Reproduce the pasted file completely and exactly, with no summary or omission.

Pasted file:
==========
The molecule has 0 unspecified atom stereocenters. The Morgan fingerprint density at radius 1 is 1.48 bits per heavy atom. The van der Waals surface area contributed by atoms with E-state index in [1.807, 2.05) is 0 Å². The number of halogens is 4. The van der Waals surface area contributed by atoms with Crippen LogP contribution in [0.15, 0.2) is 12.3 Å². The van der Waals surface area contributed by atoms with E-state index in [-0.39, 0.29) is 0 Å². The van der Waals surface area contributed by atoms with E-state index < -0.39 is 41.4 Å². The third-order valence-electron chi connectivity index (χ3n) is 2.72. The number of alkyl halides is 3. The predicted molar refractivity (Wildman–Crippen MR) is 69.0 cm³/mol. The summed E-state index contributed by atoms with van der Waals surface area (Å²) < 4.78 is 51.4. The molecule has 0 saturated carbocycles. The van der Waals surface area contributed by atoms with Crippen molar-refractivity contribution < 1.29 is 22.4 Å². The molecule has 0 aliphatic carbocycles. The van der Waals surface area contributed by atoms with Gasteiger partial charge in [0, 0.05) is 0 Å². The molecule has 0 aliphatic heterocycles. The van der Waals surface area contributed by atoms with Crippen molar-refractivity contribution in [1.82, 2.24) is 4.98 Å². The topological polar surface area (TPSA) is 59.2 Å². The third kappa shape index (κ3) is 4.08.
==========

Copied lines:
The molecule has 0 unspecified atom stereocenters. The Morgan fingerprint density at radius 1 is 1.48 bits per heavy atom. The van der Waals surface area contributed by atoms with E-state index in [1.807, 2.05) is 0 Å². The number of halogens is 4. The van der Waals surface area contributed by atoms with Crippen LogP contribution in [0.15, 0.2) is 12.3 Å². The van der Waals surface area contributed by atoms with E-state index in [-0.39, 0.29) is 0 Å². The van der Waals surface area contributed by atoms with E-state index < -0.39 is 41.4 Å². The third-order valence-electron chi connectivity index (χ3n) is 2.72. The number of alkyl halides is 3. The predicted molar refractivity (Wildman–Crippen MR) is 69.0 cm³/mol. The summed E-state index contributed by atoms with van der Waals surface area (Å²) < 4.78 is 51.4. The molecule has 0 saturated carbocycles. The van der Waals surface area contributed by atoms with Crippen molar-refractivity contribution < 1.29 is 22.4 Å². The molecule has 0 aliphatic carbocycles. The van der Waals surface area contributed by atoms with Gasteiger partial charge in [0, 0.05) is 0 Å². The molecule has 0 aliphatic heterocycles. The van der Waals surface area contributed by atoms with Crippen molar-refractivity contribution in [1.82, 2.24) is 4.98 Å². The topological polar surface area (TPSA) is 59.2 Å². The third kappa shape index (κ3) is 4.08.